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Lit Medicine: Books To Save Your Ass (Or Just Your Weary Soul)

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When I was a teenager, I was obsessed with using the I-Ching (specifically THIS version of it) as a tool to help manage my near-constant anxiety. Surprisingly, it really helped — and it still does. For the uninitiated, the I-Ching is an ancient Chinese oracle that helps provide answers about what to do in life’s tougher moments. You ask a question, basically, then the book gives you an answer (you have to toss a set of pennies in the air and record how they fall, then look up a corresponding pattern in the book to get your “reading”). I don’t rely on it as much as I used to, but there’s something incredibly soothing and meditative about the whole routine, and the summaries are generally super-helpful, no matter what ragged emotional state you find yourself in. It may sound a bit woo-woo, but I promise, it’s rad.

If you’re anxious, especially about the state of the world, opt to read Neil Gaiman and Terry Pratchett’s Good Omens. Though it doesn’t really help with the apocalyptic mentality, it does manage to paint an entertaining picture of it.

Identity

Source: noloneliness

Most of my identity issues revolve around being adopted (it can fuck with you, man). I thought I’d read everything there was to read on the subject, but then a therapist recommended a book I’d never heard of: Coming Home to Self. That book saved my hide in a bunch of ways. It’s the closest thing to an Adoptee Life Instruction Manual that I’ve ever come across — I’ve cracked it open multiple times when feeling rootless or unsure, and I’ve underlined, well, just about the entire thing. Seriously, if you’re adopted and you have conflicting feelings about your history or uncertainty about where you belong, you need this book.

My coworker Hannah says she depends on Franny and Zooey and the graphic novel Blankets when she’s having issues with life about figuring out what she’s “meant to do with myself and … ‘who am I, and what is my place?’”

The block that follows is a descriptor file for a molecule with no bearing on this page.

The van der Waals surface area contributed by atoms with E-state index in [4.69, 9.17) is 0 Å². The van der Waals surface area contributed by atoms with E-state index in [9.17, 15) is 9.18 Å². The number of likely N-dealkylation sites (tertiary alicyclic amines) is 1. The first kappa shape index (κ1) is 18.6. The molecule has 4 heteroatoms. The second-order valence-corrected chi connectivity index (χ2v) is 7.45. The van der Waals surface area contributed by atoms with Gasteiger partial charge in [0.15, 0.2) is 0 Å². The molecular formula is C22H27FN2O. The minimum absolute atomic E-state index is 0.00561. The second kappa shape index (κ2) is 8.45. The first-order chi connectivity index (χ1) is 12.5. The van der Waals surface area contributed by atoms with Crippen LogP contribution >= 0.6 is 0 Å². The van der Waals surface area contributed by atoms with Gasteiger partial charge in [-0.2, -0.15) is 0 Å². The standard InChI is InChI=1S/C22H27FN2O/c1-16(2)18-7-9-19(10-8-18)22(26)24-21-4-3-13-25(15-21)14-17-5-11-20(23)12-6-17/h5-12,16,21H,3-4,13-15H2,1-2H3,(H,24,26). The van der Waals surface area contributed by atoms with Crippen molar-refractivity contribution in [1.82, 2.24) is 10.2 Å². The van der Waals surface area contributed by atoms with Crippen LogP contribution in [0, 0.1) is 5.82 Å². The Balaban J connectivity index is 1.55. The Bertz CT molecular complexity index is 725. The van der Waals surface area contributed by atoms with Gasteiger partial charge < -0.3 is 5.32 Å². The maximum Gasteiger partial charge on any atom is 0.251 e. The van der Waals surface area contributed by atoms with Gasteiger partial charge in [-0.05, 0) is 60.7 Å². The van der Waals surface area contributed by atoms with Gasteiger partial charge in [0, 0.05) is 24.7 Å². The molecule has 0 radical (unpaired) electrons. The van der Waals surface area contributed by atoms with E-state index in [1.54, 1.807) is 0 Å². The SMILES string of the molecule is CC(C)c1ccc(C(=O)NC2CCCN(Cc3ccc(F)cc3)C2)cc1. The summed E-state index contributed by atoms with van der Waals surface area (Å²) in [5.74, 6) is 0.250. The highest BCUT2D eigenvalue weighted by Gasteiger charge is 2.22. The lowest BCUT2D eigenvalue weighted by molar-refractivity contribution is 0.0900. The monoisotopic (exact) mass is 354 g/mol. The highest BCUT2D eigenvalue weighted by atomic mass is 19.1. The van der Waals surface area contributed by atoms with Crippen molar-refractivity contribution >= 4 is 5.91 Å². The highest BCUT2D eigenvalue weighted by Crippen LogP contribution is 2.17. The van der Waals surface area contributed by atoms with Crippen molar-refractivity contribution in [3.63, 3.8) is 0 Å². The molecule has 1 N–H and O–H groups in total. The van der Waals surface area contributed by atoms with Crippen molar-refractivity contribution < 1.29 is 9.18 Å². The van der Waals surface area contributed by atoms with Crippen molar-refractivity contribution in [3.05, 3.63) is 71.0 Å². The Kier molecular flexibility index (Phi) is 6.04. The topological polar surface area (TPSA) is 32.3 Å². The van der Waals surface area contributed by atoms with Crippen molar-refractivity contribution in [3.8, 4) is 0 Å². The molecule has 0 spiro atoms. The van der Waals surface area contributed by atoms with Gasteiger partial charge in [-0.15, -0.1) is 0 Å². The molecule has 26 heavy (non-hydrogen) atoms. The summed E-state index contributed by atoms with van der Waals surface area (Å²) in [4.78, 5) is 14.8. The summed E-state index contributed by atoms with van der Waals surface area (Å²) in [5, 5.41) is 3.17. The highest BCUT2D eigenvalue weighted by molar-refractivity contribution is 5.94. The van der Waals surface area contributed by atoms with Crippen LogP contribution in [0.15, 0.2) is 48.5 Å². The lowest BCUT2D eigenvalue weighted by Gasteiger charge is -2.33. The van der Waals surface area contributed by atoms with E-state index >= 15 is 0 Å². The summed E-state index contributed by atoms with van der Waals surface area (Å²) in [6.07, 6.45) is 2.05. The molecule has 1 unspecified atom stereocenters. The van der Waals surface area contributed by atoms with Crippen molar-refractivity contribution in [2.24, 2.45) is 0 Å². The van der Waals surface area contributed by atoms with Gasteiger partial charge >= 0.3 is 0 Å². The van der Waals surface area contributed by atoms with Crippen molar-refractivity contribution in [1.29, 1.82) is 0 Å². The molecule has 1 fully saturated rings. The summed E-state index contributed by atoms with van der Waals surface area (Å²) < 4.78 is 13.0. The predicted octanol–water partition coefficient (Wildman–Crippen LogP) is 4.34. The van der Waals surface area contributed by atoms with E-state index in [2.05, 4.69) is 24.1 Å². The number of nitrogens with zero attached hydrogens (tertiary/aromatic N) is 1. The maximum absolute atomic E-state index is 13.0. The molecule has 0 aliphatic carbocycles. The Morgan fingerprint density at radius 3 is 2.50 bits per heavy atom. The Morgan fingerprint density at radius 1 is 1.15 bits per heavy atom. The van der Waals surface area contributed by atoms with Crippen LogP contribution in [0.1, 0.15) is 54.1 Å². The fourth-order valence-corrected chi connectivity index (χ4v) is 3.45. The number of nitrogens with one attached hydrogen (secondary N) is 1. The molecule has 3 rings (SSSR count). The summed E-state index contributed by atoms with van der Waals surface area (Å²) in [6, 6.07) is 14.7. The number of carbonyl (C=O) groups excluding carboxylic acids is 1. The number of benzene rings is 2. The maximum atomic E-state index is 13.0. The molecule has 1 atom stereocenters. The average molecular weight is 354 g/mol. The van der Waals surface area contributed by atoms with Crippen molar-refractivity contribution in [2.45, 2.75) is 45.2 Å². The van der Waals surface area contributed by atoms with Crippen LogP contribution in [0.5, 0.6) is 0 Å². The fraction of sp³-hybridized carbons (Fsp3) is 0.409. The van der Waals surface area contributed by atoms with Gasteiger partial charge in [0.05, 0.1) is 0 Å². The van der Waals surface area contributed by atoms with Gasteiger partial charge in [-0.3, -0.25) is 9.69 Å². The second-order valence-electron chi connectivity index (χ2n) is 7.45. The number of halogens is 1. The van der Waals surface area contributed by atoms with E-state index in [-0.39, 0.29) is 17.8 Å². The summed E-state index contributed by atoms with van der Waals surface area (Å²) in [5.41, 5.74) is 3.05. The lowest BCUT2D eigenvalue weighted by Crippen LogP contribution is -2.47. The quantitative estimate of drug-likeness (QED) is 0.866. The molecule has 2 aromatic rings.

Depression

Source: TruthBehindTruth

When I’m depressed, there are a few different books I might turn to, depending on what kind of shittiness I’m feeling. For shittiness around drinking, addiction, or sobriety, it’s Drinking: A Love Story all the way. Caroline Knapp’s memoir about her passionate affair with alcohol (OK, her alcoholism, and her eventual recovery) is super-powerful and nearly impossible not to relate to.

When I need a broader perspective on mental illness, specifically on the gross black tar of depression, I pull out The Noonday Demon, an “atlas” of all things depression. It’s a huge book but a surprisingly quick undertaking, probably because the entire thing is so fascinating, and useful, and compulsively readable.

And if I’m feeling sad or sorry for myself about being hurt by anything romance or dude-related, I bust out one of my favorite books from high school: a book of short stories called Lust by Susan Minot. The title story is just … perfection. I remember first reading it for an English class, and feeling that stunning smack of recognition – THIS IS ME. It haunts me still, though all the stories in the book are pretty great (and they’re all about men, women, and the minefield of relationships). Highly recommended for your next dating or heartbreak-related freakout.

What are some of the books you’ve used as “medicine”?

When I’m depressed, there are a few different books I might turn to, depending on what kind of shittiness I’m feeling. For shittiness around drinking, addiction, or sobriety, it’s Drinking: A Love Story all the way. Caroline Knapp’s memoir about her passionate affair with alcohol (OK, her alcoholism, and her eventual recovery) is super-powerful and nearly impossible not to relate to.

When I need a broader perspective on mental illness, specifically on the gross black tar of depression, I pull out The Noonday Demon, an “atlas” of all things depression. It’s a huge book but a surprisingly quick undertaking, probably because the entire thing is so fascinating, and useful, and compulsively readable.

And if I’m feeling sad or sorry for myself about being hurt by anything romance or dude-related, I bust out one of my favorite books from high school: a book of short stories called Lust by Susan Minot. The title story is just … perfection. I remember first reading it for an English class, and feeling that stunning smack of recognition – THIS IS ME. It haunts me still, though all the stories in the book are pretty great (and they’re all about men, women, and the minefield of relationships). Highly recommended for your next dating or heartbreak-related freakout.

What are some of the books you’ve used as “medicine”?

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